J. Venkatesan

Order covers all religions across the length and breadth of the country

NEW DELHI: The Supreme Court on Thursday ordered compulsory registration of marriages of couples belonging to all religions across the country. It directed States and Union Territories which have not enacted rules to this effect so far as per its 2006 orders to frame the necessary rules within three months.

A Bench of Justice Arijit Pasayat and Justice P. Sathasivam passed this order on a petition filed by a divorcee, Seema, seeking directions for making registration of marriage compulsory. The Bench reiterated that marriages should be compulsorily registered “in respect of persons who are citizens of India even if they belonged to various religions”.

In February last year the Court had held that compulsory registration of marriages of all religions would be a step in the right direction for prevention of child marriage – a practice still prevalent in many parts of the country. The Court had said that one way to curb the practice was to make it mandatory legally for all to register their marriage, mentioning their age at the time of marriage.

The Court agreed with the National Commission for Women that compulsory registration of marriages would be of critical importance to various women-related issues such as prevention of child marriage and ensuring a minimum age of marriage; prevention of marriages without the consent of parties; checking illegal bigamy/polygamy; enabling married women to claim their right to live in the matrimonial home, maintenance, etc.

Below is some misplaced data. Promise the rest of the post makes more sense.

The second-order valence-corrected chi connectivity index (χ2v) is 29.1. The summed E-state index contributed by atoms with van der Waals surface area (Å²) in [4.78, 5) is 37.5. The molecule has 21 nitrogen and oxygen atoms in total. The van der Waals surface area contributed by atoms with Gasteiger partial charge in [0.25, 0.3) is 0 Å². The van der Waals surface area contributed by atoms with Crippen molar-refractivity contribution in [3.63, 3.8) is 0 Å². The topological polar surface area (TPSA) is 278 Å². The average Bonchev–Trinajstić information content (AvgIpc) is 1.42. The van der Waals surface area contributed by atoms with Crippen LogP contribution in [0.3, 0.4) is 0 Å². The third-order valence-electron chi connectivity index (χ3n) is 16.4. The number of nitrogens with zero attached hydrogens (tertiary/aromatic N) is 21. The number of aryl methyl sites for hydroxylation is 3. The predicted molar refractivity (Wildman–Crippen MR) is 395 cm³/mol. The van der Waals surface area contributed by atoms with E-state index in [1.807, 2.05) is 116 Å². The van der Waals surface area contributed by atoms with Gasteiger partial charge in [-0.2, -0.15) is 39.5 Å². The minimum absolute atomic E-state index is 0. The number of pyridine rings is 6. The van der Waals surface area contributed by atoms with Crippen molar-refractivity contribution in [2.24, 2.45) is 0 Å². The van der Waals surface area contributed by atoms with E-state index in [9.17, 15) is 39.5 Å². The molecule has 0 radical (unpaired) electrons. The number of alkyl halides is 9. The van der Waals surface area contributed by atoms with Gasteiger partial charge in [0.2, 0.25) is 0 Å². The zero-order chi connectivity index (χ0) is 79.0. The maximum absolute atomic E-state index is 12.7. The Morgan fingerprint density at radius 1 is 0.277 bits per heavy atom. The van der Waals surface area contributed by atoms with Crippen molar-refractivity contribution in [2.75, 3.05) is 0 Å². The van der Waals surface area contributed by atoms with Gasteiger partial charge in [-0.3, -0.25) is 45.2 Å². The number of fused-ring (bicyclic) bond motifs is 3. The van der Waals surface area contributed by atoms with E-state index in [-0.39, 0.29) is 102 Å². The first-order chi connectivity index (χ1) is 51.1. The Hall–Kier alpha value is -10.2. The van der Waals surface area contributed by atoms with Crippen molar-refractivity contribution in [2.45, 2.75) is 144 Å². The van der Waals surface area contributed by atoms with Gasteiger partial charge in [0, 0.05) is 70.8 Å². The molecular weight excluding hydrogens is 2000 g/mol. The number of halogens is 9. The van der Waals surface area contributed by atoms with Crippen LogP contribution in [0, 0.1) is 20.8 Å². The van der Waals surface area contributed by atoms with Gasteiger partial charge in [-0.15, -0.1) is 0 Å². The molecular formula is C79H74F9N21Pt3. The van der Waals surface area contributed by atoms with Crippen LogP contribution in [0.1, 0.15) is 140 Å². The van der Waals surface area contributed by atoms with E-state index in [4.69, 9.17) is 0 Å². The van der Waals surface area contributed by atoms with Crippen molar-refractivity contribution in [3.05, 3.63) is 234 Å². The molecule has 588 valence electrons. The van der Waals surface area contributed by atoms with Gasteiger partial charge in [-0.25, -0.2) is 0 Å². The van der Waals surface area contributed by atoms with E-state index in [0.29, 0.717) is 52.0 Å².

In July this year the Court was informed by the amicus curiae assisting it that though some States had framed the rules, it had been done only for Hindu marriages and not in respect of all religions. Accordingly the Court granted three months to the States and Union Territories to frame rules to cover marriages of all religions.

“It appears that the States of Andhra Pradesh, Bihar, Chhattisgarh, Goa, Himachal Pradesh, Karnataka, Tamil Nadu, Meghalaya, Mizoram, Rajasthan, Sikkim and Tripura have complied with the direction,” it said on Thursday.In West Bengal, it added, changes had been made to the West Bengal Special Marriages Rules, 1969, Registration of Muslim Marriages and Divorces Registration Rules and Registration Rules of Hindu Marriage Act for making registration of marriages compulsory and providing for consequences for not doing it.

“So far as other States and UTs are concerned, some of them have not filed any affidavit, and in respect of others the directions have been complied with in respect of Hindus. The directions given by the order dated February 14, 2006, have not been fully complied with. We, therefore, direct that the States and UTs which have not acted in line with the directions given on February 14, 2006, shall forthwith do it and in no case later than three months from today. Place this matter after four months. The affidavits indicating compliance shall be filed before the next date of hearing.”